The difference, he pointed out, is these products would be created through a more environmentally-friendly process that would be more cost effective than petrochemicals, with an eye towards long-term substantiality The goal would be to produce 100,000 tones per year of glycol, according to Kirby, which would amount to $100 million in annual revenues.
Development of a plant to achieve this is the next step, he said, as once the pilot project wraps up in Vancouver, attention will be turned to where the southern Alberta plant will be located, the land costs involved, solving utility issues, finding employees and getting quotes on equipment and engineering costs.
"It's a lot of money we will be putting in the ground," said Kirby, who added the goal is to begin construction within 12 months on a plant he estimated could employ around 60 workers.
For sugar beet growers, the partnership with S2G represents the type growth opportunity producers have been clamouring for, according to ASBG executive director Gerald Third.
"We're experiencing shrinking acres in southern Alberta and increasing yields on sugar beets. That increasing yield has led to a decrease in acres, so we're being punished for producing a higher-quality crop, and given there's only one processor here (Lantic Sugar), producers began to look for alternatives."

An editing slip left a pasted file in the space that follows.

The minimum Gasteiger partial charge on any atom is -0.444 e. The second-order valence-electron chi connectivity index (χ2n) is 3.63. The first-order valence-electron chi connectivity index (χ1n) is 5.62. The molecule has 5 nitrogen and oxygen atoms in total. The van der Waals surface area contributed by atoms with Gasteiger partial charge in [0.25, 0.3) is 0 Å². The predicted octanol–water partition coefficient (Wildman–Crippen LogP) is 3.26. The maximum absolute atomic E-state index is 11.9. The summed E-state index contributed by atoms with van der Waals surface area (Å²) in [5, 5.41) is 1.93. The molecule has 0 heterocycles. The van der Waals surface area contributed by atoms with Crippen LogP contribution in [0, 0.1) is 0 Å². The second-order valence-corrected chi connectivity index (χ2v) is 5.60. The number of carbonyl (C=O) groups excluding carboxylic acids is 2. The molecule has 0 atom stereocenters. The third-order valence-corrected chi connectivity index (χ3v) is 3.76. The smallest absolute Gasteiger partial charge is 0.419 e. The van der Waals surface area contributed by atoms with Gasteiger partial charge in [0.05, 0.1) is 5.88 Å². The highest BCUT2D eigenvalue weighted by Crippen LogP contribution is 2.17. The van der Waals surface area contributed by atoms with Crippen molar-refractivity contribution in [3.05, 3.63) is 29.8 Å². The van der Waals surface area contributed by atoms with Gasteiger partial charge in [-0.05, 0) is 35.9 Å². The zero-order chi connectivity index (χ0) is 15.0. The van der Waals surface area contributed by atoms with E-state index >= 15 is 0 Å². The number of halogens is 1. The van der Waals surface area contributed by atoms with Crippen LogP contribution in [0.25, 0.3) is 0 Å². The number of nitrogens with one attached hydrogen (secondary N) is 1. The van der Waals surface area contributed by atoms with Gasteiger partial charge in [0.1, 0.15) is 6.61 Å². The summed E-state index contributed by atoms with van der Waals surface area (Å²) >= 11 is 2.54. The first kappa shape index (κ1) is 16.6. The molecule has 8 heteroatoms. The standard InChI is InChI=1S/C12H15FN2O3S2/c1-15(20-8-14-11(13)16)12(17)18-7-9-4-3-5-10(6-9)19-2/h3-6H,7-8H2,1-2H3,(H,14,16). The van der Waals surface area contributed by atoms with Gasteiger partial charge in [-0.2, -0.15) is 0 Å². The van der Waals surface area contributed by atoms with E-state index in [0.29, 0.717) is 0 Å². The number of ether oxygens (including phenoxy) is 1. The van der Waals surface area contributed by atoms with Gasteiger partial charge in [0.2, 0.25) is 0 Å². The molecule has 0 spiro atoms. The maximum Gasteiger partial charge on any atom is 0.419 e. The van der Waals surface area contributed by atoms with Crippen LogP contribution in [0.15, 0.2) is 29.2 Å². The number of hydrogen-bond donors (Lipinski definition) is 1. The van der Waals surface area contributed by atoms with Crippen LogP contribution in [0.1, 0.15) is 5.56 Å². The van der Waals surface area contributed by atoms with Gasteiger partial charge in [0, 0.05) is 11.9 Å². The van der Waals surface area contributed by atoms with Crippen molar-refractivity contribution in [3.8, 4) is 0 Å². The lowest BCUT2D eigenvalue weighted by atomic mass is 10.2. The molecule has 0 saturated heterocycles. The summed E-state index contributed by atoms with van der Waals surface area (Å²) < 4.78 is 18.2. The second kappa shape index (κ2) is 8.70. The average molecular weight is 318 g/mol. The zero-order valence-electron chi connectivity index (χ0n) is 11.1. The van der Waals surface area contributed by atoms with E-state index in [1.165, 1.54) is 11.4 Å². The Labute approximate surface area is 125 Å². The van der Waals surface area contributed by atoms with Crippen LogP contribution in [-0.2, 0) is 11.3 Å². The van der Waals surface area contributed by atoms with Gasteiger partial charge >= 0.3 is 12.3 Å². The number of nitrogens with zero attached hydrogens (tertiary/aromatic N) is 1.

Third added the partnership with S2G made sense, and mentioned after initial research done in the fall provided better-than-expected results, talk of a southern Alberta processing facility heated up.
"The drive here is rural development and increasing farmers' returns through vertical integration," said Third, who added sugar beet growers were down to 30,00 acres last year, which produced 125,000 tonnes of metric sugar. "There's only so much sugar consumption in Western Canada, and it doesn't pay to ship sugar to Eastern Canada, so our growth opportunities were very limited, so we had to ask ourselves, 'What else can we do with beets?' "
Potential for growth could include up to 20,000 more acres of beets, according to Third, who added the current base of growers may be able to handle that increase, but the potential also exists for new growers to jump on board.
From the perspective of Payne, he said the government sees agricultural research and innovation as critical in creating jobs and improving the long-term prospects for southern Alberta.
"Our government's top priority remains jobs and economic growth, and the sugar beet industry plays an important role in driving our economy here in southern Alberta. This project will help pioneer cutting-edge technologies that will enable our beet growers to diversify their customer base, increase their acreage, and ultimately boost their bottom lines."
ASBG president Rob Boras said the federal-government funds will be put to good use.
"This funding will allow us to bring leading-edge green technology and significant outside investment to Alberta. Once this project is completed we expect to see that energy beets are a viable feedstock for the technology being tested, that they are commercially viable from a technical and an economic standpoint, and that moving to commercial production is achievable in Alberta."